Arancini are originally from Calabria, Campania and Sicily. They are bigger than the Roman version, supplì, and are either round or cone-shaped, and often made from rice infused with saffron, which gives them their traditional yellow colour. A ragù sauce is spooned into the centre of the rice ball, rather than stirred throughout the rice (like supplì), so they need to be quite large.
Traditionally, the sauce would be a meat ragù with peas, but a quicker and equally tasty way is to make a sauce with good-quality pork sausage and peas or to make a thick pea and tomato sauce for a vegetarian version.
- 1 egg (if necessary)
- Rapeseed, peanut or sunflower oil for frying
Pea and tomato salsa
- 1 tsp olive oil
- ½ onion, finely chopped
- 1 clove of garlic
- Pinch of chilli flakes
- ½ cup of frozen baby peas
- 15 ml, dry white wine
- 100 g tinned tomatoes, chopped
- ½ tbsp parsley leaves, finely chopped
- 500-750 ml beef stock (or stock of your choosing), plus extra if necessary
- 2 tsp olive oil
- 2 tsp unsalted butter
- 1 small brown onion, finely chopped
- 200 g Carnaroli or Arborio rice
- 125 ml Dry white wine
- Pinch of saffron
- 40 g unsalted butter
- 25 g grated parmesan cheese
- 2 eggs, lightly beaten with a dash of milk
- Plain (all-purpose) flour
- Fresh breadcrumbs
Oven temperatures are for conventional; if using fan-forced (convection), reduce the temperature by 20˚C. | We use Australian tablespoons and cups: 1 teaspoon equals 5 ml; 1 tablespoon equals 20 ml; 1 cup equals 250 ml. | All herbs are fresh (unless specified) and cups are lightly packed. | All vegetables are medium size and peeled, unless specified. | All eggs are 55-60 g, unless specified.
You will need to cook the risotto the day before making the arancini.
1. To make the tomato and pea salsa, heat the oil in a saucepan over medium heat. Add the onion, then reduce the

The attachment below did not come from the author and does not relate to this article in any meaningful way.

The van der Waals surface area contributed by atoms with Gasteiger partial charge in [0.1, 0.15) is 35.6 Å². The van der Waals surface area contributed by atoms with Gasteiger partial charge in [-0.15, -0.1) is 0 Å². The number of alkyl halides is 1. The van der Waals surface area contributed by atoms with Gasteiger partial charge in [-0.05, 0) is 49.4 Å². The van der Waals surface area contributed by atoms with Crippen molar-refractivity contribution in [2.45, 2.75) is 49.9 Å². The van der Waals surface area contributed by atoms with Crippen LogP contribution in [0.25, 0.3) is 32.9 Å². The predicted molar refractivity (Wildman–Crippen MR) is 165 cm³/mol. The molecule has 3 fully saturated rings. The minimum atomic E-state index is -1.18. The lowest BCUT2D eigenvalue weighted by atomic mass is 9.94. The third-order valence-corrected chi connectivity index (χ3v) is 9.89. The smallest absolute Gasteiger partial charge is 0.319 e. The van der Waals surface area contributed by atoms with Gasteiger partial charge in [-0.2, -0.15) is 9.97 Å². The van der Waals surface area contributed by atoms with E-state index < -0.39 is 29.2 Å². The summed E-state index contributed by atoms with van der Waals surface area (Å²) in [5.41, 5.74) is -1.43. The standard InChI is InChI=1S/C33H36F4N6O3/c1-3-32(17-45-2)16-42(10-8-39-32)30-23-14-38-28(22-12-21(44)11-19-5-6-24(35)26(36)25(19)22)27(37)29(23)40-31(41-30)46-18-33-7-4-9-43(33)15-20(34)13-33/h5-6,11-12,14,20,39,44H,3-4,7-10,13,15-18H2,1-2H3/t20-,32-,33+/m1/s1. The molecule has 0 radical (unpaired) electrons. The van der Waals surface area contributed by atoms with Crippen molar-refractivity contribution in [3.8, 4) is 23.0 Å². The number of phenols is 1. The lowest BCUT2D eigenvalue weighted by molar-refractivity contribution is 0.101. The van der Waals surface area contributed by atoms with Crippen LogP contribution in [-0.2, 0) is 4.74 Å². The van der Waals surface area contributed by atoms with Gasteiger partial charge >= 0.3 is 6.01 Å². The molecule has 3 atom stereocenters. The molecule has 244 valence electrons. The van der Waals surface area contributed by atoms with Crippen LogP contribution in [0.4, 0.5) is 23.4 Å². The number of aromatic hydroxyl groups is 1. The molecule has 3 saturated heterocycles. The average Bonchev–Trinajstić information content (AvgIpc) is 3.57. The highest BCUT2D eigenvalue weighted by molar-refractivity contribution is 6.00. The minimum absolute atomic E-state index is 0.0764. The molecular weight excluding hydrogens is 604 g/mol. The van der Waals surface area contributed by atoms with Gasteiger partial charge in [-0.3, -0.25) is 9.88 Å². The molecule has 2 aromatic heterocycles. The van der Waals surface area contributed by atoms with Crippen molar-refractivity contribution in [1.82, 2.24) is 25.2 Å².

temperature to low and cook, stirring occasionally, for 12 minutes until soft and translucent. Add the garlic and chilli and cook until fragrant. Add the peas and cook for a few further minutes, then add the wine and increase the heat until the wine evaporates.
2. Reduce the heat to low again, add the tomatoes, then stir and simmer, covered, for about 15 minutes. Add salt and pepper, to taste, remove from the heat and stir through the chopped parsley. The salsa will keep in a ceramic or glass container, covered, in the fridge for 4–5 days.
3. To make the risotto, bring the stock to the boil in a medium-sized saucepan. Heat the olive oil and butter in a heavy-based saucepan over low heat. Add the onion and cook very slowly, stirring occasionally, for about 15 minutes. The onion should become translucent and soft without taking on any colour. Add the rice and increase the heat to medium-high. Toast the rice for 1–2 minutes, then add the wine. Cook, stirring, until the wine evaporates, then reduce the heat to medium and add a ladleful of stock and the saffron. Continue to stir until the liquid is absorbed, then add another ladleful. Continue this process for 12 minutes.
4. Season with salt, to taste and taste the rice – it should be cooked through but still a little firm. Add a little more liquid and continue cooking, if necessary. When you are happy with the consistency and bite of the rice, remove from the heat and add the butter and parmesan. Transfer to a large bowl and allow to cool. Cover with plastic wrap and set aside in the fridge overnight.
5. Place the flour, egg mixture and breadcrumbs in separate shallow bowls. With wet hands, grab a small handful of rice. Make a small well in the centre and place a teaspoon of your preferred sauce in the middle. Use a little more rice to cover the sauce. If the rice is not holding together, add a small egg to the rice mixture, mix well and try again. The arancini should be about 5 cm (2 in) in diameter and weigh about 55 g (2 oz). Repeat this process until all the rice has been used (you will have some leftover sauce).
6. Gently toss the arancini in the flour, then dip in the egg mixture and finally toss in the breadcrumbs. Double-crumb by dipping in the egg and rolling in the breadcrumbs a second time. This will give the arancini a crunchy outer layer and they will be less likely to fall apart when cooking.
7. Heat 5 cm (2 in) of oil in a heavy-based saucepan (or use a deep fryer) to 180°C (350°F). Test the temperature of the oil by dropping in a cube of bread. If it starts to turn golden in 5 seconds, the oil is ready. Cook the arancini in batches for 5–6 minutes, turning them regularly to ensure that they cook evenly. Drain on a kitchen towel and repeat with the remaining arancini. Set aside to cool for a couple of minutes and serve warm.
8. Although not traditional, you can also cook the arancini in a 200°C (400°F) oven for 25–30 minutes, turning regularly until golden.
This recipe is from Italian Street Food. (Smith Street Books). Photography by Paola Bacchia.